About this artwork
Portraits of important people appear on local currency all around the world. The same was true in ancient Rome, which began producing its first coinage in the late 4th century BC. Early coins depicted the heads of gods and goddesses on the front side, often in profile, while the back depicted animals, natural resources, symbols, and references to historical events. It was not until 44 BC that the portrait of a living person—Julius Caesar—appeared on coins. Thereafter, profile portraits of rulers or other members of the imperial family became the standard subject on coins throughout the Roman Empire.
Inscriptions on coins help identify the ruler. While the front side depicted the sovereign’s portrait, the back was often used to communicate the ruler’s accomplishments or aspirations. Until Late Antiquity, portraits usually appeared in profile. The tiny images were carved by engravers into bronze dies, with one for the front and another for the back. The coins were then struck, one by one, in a process similar to how coins are created today.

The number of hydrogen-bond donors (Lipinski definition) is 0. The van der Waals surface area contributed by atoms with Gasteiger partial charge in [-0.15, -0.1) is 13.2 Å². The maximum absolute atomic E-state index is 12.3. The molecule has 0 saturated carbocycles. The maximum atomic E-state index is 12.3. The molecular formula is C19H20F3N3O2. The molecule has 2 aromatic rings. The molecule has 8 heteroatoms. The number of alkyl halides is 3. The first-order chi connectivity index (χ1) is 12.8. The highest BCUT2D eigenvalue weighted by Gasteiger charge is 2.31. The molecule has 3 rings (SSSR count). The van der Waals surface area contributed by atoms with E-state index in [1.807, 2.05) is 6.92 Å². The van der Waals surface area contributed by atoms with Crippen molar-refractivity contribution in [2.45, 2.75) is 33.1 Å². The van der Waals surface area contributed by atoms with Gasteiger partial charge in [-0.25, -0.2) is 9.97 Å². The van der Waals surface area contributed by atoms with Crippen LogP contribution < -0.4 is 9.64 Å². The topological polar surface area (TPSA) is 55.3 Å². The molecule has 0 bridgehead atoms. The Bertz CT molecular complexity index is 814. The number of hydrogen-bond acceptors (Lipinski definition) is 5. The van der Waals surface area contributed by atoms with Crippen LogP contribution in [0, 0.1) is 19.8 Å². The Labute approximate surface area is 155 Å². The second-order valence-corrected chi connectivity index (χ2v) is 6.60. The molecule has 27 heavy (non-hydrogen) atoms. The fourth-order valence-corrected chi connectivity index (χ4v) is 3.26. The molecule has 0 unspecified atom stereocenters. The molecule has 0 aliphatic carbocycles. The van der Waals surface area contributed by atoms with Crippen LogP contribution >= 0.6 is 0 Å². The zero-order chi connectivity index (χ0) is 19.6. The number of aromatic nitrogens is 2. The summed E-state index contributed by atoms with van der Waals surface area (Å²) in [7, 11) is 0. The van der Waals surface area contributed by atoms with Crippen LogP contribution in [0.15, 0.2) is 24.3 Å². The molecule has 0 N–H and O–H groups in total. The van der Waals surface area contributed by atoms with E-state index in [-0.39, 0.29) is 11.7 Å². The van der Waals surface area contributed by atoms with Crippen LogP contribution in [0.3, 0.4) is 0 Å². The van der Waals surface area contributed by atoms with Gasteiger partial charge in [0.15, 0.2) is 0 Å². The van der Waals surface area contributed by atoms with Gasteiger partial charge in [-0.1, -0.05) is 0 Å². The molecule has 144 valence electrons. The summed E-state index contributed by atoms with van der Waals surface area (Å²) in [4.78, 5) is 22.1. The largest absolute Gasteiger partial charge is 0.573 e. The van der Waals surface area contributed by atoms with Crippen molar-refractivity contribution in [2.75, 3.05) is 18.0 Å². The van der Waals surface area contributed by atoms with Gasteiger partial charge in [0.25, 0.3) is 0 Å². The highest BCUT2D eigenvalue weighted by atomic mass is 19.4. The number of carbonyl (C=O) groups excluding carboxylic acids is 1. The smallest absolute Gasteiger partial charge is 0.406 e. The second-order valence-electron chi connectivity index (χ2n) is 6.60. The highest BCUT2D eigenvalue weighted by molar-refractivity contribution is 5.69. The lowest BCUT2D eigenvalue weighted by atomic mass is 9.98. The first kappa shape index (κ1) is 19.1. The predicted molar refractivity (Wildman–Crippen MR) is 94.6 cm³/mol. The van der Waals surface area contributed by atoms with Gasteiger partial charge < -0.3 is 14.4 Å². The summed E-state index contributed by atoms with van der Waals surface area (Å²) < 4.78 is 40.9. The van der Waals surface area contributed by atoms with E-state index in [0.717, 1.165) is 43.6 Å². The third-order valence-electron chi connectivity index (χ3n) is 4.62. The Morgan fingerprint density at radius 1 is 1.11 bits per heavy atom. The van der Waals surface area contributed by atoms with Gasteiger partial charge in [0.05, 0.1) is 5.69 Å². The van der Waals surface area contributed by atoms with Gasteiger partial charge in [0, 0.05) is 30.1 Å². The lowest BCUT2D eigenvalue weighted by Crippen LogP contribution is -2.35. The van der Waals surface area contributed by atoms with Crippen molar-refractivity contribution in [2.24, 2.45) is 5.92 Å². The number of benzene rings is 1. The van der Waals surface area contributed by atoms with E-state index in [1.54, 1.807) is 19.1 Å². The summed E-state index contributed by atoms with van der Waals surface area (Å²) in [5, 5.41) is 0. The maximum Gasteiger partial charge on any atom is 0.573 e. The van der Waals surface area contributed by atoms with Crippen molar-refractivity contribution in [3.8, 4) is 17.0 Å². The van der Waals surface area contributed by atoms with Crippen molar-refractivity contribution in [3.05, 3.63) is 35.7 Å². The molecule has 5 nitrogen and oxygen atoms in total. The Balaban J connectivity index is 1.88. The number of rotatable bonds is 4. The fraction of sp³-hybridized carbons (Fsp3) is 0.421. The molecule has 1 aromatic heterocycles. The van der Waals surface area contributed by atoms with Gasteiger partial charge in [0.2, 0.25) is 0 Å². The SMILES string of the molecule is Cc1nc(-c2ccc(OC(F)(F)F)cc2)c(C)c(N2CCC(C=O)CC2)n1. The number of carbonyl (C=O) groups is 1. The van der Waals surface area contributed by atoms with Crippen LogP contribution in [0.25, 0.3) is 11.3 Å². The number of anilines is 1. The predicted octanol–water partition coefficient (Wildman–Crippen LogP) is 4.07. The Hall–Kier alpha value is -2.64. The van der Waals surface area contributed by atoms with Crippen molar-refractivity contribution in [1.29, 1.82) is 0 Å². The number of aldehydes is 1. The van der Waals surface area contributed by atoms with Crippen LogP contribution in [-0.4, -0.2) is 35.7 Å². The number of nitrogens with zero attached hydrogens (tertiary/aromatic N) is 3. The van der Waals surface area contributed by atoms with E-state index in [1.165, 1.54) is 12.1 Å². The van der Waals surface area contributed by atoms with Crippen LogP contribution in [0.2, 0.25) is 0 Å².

The empire never fully recovered the strength and prosperity enjoyed under the Good Emperors. A period of inflation and economic depression, mixed with increasing pressure from invading tribes, pushed the empire into crisis. Coins produced during this era never matched the beauty of ones produced during the era of the Good Emperors—a reflection of the empire in decline. Like many of the 20-plus emperors who rose and fell
in this short 50-year timespan, Aurelian was a soldier (reigned 270-75). His coin here shows him in military gear. He helped secure the empire’s borders with initiatives further developed by Diocletian.
- Ancient Roman
- Aureus (Coin) Portraying Emperor Aurelian
- 272 AD
- Obverse: AURELIANVS AVG "Aurelianus Augustus" Reverse: P M TR P COS P P
- Diam. 2.1 cm; 5.72 g
- Gift of Martin A. Ryerson